That brings up another question. Is the King James Bible the Providentially Preserved Word(s) of God? Clearly God has providentially, if not miraculously preserved the Scriptures in the Greek Received Text and the Hebrew/Aramaic Masoretic text of the Bible. But, has God preserved the English King James Bible in the same way? No, I do not believe that is true. However, let me ask you this -- Was God aware of the project authorized by King James I of England to produce an official translation of the Bible in English? Of course. Was God aware in advance that the KJV would become the most influential and most widely published translation of the Bible in human history? Of course He was. Is it therefore incredulous to assume that He therefore gave providential care and direction to the greater process of preparation, translation, and publishing of that translation? To assume that God had nothing to do with the greatest translation of His Word in human history is naive to say the least. Is it not also more than plausible that He gave providential direction and guidance in the preparation, translation, and publishing of the most influential Bible translation in history? Let the reader be the judge.

The fact is, the King James Version of the Bible is the most widely known and distributed translation of the Bible from the traditional texts of the Old and New testaments. It also is the most accurate English translation of the Traditional Texts. Though critics allege the KJV has problems and errors, I am not aware of any error in the King James Bible. I have seen the various allegations of errors or problems therein. But all of these allegations or errors evaporate upon close examination.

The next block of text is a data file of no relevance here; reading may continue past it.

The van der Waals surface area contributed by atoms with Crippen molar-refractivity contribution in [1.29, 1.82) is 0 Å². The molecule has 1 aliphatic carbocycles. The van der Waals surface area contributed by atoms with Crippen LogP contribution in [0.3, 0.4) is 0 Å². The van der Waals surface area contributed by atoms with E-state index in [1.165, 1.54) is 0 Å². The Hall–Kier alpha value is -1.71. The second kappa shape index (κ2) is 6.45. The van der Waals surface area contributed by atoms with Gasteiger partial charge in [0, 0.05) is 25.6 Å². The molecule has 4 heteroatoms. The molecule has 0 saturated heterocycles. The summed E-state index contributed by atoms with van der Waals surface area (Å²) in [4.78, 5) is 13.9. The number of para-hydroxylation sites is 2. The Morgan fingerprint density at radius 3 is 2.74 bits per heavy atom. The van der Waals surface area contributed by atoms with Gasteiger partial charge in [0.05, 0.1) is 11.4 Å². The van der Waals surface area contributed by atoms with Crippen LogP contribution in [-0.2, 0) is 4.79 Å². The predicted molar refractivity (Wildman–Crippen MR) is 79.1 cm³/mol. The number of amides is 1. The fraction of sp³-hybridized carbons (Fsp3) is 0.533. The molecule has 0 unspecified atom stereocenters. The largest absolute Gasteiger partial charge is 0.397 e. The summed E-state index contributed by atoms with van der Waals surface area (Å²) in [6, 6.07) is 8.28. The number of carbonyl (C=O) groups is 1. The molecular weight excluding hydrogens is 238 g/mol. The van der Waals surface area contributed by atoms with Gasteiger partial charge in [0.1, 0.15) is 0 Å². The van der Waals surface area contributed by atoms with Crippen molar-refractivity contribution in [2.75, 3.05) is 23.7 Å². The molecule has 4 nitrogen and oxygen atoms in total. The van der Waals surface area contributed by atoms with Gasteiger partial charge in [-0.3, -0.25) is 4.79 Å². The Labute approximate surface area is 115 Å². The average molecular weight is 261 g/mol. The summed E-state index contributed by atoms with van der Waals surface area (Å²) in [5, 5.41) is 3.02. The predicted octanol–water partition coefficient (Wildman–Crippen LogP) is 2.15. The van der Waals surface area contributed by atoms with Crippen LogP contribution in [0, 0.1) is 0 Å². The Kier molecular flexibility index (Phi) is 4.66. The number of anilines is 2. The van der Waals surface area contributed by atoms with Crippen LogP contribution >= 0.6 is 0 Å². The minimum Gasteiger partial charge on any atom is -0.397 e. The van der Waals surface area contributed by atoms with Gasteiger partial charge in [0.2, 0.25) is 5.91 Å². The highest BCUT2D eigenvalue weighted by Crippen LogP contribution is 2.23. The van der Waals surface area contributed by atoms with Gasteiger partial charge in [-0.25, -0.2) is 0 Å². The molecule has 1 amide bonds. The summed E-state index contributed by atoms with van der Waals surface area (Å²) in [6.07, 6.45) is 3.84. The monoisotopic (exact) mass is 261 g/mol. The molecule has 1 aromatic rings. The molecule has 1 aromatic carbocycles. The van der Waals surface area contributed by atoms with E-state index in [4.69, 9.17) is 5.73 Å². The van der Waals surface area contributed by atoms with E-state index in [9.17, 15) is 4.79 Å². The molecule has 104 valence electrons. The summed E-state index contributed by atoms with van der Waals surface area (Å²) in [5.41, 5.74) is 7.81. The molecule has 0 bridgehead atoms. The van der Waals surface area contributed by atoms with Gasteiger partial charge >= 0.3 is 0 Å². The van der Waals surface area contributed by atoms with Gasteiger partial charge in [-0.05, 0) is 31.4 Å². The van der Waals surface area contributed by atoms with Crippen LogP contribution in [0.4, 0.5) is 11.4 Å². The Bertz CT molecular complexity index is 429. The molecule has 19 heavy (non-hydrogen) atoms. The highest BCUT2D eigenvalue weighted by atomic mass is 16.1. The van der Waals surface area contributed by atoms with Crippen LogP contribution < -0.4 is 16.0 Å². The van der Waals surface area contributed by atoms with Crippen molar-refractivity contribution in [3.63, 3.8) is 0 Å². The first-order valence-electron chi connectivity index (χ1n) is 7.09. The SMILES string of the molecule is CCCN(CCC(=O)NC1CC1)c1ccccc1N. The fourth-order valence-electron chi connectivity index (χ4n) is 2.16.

The 47 working King James' translators were in all likelihood, the greatest assemblage of scholars of the biblical languages into the English in church history. Moreover, they worked in six committees checking and cross checking each other's work over a period of seven years. Thereafter, the King James Bible went through a number of editions which in each case purified either editorial or printer errors. Their work was based upon six preceding generations of English translations going back to Tyndale. They consulted other major translations of the Traditional Text such as Luther's translation, the Reina Valera, the Diodati, the Olivetan, and others. There has never been before or since a more thorough and exhaustive translation project of the Bible than the King James Version. The translators were more linguistically qualified than any other group of translators before or since. They were godly men. Some were pastors, some missionaries, some evangelists, others professors in Bible colleges. All were in the gospel ministry. All had repudiated Rome. All were Bible scholars in their own right, even apart from their linguistic skills. Some knew the biblical languages since childhood.

The translational expertise, the intensive editorial cross checking, and the careful revisions over a period of 150 years have produced the greatest Bible translation in the history of the world. British Bible historian Adam Nicolson has estimated that more than 5 billion copies of the King James Bible have been published and distributed over the past 400 years. That is more than any other translation of the Bible in any other language. That also is likely more than all the rest put together. Having explained the intricacies of how the King James Bible came together, this is NOT double inspiration. What we believe is this - the King James Version preserves, by accurate translation the Greek Received Text and the Hebrew/Aramaic Masoretic text for English speaking people and by that accurate translation of these texts our King James Bible maintains all the authority and power that God placed on and in His Words. As Dr. H. D. Williams explains in his book, “We do not call the words chosen to translate the original Words of God inspired, although God grants acquired authority or power to them if they are accurate and faithful translations of His Words.” Our King James Bible has NO translational errors and therefore I repeat, Our King James Bible maintains all the authority and power that God placed on and in His Words.


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"Heaven and earth shall pass away, but my words shall not pass away."
Matthew 24:3

"Neither is there salvation in any other: for there is none other name under heaven given among men, whereby we must be saved."
Acts 4:12

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1 Corinthians 2:9